The process of bone remodeling is the result of the regulated balance between bone cell populations, namely bone-forming osteoblasts, bone-resorbing osteoclasts, and the osteocyte, the mechanosensory cell type. Osteoclasts derived from the hematopoietic stem cell lineage are the principal cells involved in bone resorption. In osteolytic diseases such as rheumatoid arthritis, periodontitis, and osteoporosis, the balance is lost and changes in favor of bone resorption. Therefore, it is vital to elucidate the mechanisms of osteoclast formation and bone resorption. It has been reported that osteocytes express Receptor activator of nuclear factor κΒ ligand (RANKL), an essential factor for osteoclast formation. RANKL secreted by osteocytes is the most important factor for physiologically supported osteoclast formation in the developing skeleton and in pathological bone resorption such as experimental periodontal bone loss. TNF-α directly enhances RANKL expression in osteocytes and promotes osteoclast formation. Moreover, TNF-α enhances sclerostin expression in osteocytes, which also increases osteoclast formation. These findings suggest that osteocyte-related cytokines act directly to enhance osteoclast formation and bone resorption. In this review, we outline the most recent knowledge concerning bone resorption-related cytokines and discuss the osteocyte as the master regulator of bone resorption and effector in osteoclast formation.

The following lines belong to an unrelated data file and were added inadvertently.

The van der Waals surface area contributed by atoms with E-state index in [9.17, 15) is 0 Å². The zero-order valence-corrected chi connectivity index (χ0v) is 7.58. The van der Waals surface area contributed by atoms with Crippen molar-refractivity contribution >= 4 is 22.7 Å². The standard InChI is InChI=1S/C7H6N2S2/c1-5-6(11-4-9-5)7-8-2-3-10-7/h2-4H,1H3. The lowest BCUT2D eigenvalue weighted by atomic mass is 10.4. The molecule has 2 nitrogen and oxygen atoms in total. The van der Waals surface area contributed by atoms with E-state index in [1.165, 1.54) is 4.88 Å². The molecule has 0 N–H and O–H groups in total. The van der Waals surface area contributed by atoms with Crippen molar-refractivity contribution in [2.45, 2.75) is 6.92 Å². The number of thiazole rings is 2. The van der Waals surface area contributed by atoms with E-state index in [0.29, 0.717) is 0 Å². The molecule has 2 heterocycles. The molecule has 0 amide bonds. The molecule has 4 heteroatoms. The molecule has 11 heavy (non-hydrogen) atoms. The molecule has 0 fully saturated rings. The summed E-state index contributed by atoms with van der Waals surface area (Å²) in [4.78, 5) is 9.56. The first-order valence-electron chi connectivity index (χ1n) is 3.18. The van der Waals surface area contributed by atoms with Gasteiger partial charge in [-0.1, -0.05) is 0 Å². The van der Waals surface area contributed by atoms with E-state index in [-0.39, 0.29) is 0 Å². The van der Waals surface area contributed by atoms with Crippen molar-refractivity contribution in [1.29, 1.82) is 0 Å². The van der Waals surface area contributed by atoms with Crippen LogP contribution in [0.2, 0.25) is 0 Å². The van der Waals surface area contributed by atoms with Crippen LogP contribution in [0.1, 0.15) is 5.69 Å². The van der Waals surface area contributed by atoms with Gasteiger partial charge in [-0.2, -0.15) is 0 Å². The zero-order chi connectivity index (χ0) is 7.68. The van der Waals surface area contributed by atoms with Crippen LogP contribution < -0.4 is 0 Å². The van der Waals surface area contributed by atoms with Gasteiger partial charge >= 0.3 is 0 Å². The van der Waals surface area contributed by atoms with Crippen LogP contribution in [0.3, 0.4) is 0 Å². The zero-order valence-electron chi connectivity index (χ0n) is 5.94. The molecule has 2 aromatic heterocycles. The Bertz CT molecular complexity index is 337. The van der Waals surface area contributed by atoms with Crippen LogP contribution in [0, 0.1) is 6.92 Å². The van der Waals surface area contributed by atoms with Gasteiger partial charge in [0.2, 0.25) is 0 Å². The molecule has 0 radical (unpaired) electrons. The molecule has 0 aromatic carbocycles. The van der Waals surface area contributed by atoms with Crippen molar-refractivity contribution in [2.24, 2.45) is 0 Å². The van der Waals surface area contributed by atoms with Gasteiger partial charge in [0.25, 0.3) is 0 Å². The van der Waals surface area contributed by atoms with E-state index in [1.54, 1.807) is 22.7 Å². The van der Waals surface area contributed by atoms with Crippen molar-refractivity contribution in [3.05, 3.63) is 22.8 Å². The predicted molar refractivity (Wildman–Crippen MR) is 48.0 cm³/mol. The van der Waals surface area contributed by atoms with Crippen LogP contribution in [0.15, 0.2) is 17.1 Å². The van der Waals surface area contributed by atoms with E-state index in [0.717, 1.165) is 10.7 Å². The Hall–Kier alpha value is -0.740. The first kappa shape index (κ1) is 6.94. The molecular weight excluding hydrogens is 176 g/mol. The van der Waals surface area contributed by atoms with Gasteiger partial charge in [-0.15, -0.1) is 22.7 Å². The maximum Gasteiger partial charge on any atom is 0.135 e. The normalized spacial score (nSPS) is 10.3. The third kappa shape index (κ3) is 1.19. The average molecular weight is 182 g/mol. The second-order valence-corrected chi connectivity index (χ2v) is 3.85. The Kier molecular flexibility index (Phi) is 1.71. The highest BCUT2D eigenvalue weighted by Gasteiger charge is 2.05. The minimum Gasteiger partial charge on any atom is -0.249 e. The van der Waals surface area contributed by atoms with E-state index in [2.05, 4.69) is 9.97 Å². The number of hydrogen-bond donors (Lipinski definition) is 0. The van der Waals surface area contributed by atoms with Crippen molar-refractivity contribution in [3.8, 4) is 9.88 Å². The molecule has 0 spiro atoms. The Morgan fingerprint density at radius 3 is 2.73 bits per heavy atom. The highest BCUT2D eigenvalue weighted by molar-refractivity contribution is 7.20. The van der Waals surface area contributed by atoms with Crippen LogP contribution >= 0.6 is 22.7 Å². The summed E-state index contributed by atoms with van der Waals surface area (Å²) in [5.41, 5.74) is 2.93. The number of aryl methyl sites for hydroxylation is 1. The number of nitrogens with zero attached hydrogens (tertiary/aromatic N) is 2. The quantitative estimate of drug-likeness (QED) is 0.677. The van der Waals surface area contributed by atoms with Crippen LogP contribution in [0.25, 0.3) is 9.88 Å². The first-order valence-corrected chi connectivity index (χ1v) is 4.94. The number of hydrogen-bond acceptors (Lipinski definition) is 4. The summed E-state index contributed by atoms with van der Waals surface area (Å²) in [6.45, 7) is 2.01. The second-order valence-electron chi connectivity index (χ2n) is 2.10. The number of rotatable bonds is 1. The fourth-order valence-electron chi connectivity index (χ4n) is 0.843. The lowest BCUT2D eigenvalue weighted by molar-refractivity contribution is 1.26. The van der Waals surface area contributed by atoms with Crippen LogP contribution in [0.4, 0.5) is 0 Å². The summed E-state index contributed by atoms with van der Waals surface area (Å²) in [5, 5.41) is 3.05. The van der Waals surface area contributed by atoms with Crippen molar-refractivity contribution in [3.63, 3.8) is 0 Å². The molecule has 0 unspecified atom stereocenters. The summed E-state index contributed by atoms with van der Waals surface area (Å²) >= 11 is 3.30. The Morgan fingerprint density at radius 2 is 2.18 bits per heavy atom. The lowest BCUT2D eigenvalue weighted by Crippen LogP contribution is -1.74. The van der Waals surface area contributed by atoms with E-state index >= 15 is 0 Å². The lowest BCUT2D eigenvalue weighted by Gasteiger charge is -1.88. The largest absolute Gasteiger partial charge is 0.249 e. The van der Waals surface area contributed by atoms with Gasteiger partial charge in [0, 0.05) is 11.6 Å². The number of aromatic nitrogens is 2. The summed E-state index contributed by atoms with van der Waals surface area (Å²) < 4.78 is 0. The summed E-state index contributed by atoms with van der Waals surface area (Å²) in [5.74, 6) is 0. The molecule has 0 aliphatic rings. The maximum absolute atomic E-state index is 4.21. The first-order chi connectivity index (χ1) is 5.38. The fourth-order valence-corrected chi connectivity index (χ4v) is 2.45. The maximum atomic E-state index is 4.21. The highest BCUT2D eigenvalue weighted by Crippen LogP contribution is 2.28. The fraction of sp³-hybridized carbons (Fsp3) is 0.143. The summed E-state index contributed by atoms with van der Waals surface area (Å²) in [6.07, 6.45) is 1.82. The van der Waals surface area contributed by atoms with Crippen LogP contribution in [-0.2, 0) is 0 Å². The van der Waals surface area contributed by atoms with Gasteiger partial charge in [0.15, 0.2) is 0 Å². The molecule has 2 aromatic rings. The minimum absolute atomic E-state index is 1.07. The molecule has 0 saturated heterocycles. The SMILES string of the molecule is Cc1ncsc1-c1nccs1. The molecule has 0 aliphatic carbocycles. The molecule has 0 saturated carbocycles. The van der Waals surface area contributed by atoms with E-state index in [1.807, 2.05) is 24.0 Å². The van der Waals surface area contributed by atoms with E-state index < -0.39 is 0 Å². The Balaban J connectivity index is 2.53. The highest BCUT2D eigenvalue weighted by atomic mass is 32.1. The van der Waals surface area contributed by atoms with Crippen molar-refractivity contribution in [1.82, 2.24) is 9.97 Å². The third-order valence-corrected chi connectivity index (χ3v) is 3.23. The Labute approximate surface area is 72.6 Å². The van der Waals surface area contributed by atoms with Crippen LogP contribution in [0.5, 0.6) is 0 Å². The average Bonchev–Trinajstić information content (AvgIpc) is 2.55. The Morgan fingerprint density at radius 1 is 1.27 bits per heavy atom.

ASJC Scopus subject areas
- Molecular Biology
- Computer Science Applications
- Physical and Theoretical Chemistry
- Organic Chemistry
- Inorganic Chemistry